‘Peasant woman in front of a farmhouse’ (‘Paysanne devant une chaumière’ in French), an 1885 work by Vincent van Gogh that was bought back in the 1960s in the UK for about 5 euro, just sold for 15 million euro at the world’s premier art fair TEFAF in Maastricht, Limburg.
It’s one of those stories were someone had left the painting in a cellar for years until a local antique merchant bought it at an auction for next to nothing. One year later, the painting was sold to a journalist for about 53 euro; he showed it the Tate Gallery director and it was deemed to be a Van Gogh. The journalist then auctioned it off in 1970 at Sotheby’s in New York City where it fetched USD 110.000 (97.455 euro).
In 2001 the work was sold for the last time at Sotheby’s for 1.5 million euro. Today, at 15 million euro, it’s the most expensive artwork ever sold at the TEFAF, although not all sales at the annual event are made public.
(Link: ad.nl, image artnet.com)
Tags: auction, Limburg, Maatricht, Sotheby's, TEFAF, United Kingdom, Vincent van Gogh
Franco-Dutch firm Gemalto has won the tender to produce Britain’s post-Brexit blue passports, which has upset Brexiteers. Swapping the EU’s burgundy passport (shown here) for the old blue version is seen by them as a symbol of Britain’s regained independence.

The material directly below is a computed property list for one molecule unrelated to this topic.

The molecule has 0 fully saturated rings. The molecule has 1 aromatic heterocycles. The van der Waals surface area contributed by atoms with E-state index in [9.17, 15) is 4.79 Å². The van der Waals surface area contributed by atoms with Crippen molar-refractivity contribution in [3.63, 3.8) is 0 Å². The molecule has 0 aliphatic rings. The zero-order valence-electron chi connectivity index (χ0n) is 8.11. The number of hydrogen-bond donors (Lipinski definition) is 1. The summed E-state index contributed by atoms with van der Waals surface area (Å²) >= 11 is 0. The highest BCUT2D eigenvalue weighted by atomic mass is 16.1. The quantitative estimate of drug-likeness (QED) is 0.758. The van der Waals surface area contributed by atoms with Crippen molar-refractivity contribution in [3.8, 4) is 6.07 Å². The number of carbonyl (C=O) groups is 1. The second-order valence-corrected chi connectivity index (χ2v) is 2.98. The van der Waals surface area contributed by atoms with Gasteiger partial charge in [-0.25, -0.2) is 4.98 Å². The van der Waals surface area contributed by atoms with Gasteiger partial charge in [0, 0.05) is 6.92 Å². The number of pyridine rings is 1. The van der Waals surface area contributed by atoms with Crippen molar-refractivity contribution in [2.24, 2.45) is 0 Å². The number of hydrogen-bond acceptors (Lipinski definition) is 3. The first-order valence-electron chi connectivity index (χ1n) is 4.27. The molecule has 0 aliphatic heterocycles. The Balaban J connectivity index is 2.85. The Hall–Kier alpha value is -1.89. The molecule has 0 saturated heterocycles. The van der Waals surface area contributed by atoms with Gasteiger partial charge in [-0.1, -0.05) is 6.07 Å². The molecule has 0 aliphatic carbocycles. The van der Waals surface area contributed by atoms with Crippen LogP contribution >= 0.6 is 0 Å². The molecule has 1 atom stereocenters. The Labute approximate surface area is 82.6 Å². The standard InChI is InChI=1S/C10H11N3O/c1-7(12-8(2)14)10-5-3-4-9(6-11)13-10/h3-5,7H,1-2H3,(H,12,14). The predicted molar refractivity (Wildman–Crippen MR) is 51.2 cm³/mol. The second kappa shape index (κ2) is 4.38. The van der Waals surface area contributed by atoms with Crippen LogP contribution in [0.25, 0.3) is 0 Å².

The tender to produce the passport was put out across the EU under single market rules, and Gemalto undercut rival bids by around £50 million (€57 million). Former British cabinet minister Priti Patel said “Putting the job in the hands of the French is simply astonishing. It is a national humiliation.” And she’s also quite wrong to say ‘French’ as Gemalto is Franco-Dutch and headquartered in Amsterdam.
Apparently the Dutch part is not as humiliating to Brexiteers.
Tags: Brexit, passport, United Kingdom
The Eindhoven science museum Evoluon had to close its doors in the 1980s, but a 12-minute-long promotional film made in 1968 provides a fascinating insight into the experience for those who never got to see the real thing.
Visitors would enter a UFO-like building perched on top of a glass frame, pay at turnstiles and take an elevator to the saucer section. There they would be greeted by exhibits about motion, magnetism, engineering, the human body, sound, light, society and more. The basement had a popular electronic speech synthesizer that could be made to say the word ‘koffie’ (‘coffee’) using different inflections.
A lot of the exhibits were operated by the visitors themselves.
The film would find an unexpected audience in the UK as it had been selected by the BBC as one of its 158 colour trade test films which were broadcast during intervals in the regular BBC2 programming. The idea was to give electronics store owners a chance to show off their colour TV sets to shoppers.
The film was produced by Ted de Wit and director Ronny Erends and the music was made by Jaap Hofland and the Moonliners.
See also: Evoluon architect Leo de Bever dies.
(Image: crop of the video)
Tags: BBC, Eindhoven, Evoluon, Jaap Hofland, Moonliners, Ronny Erends, Ted de Wit, United Kingdom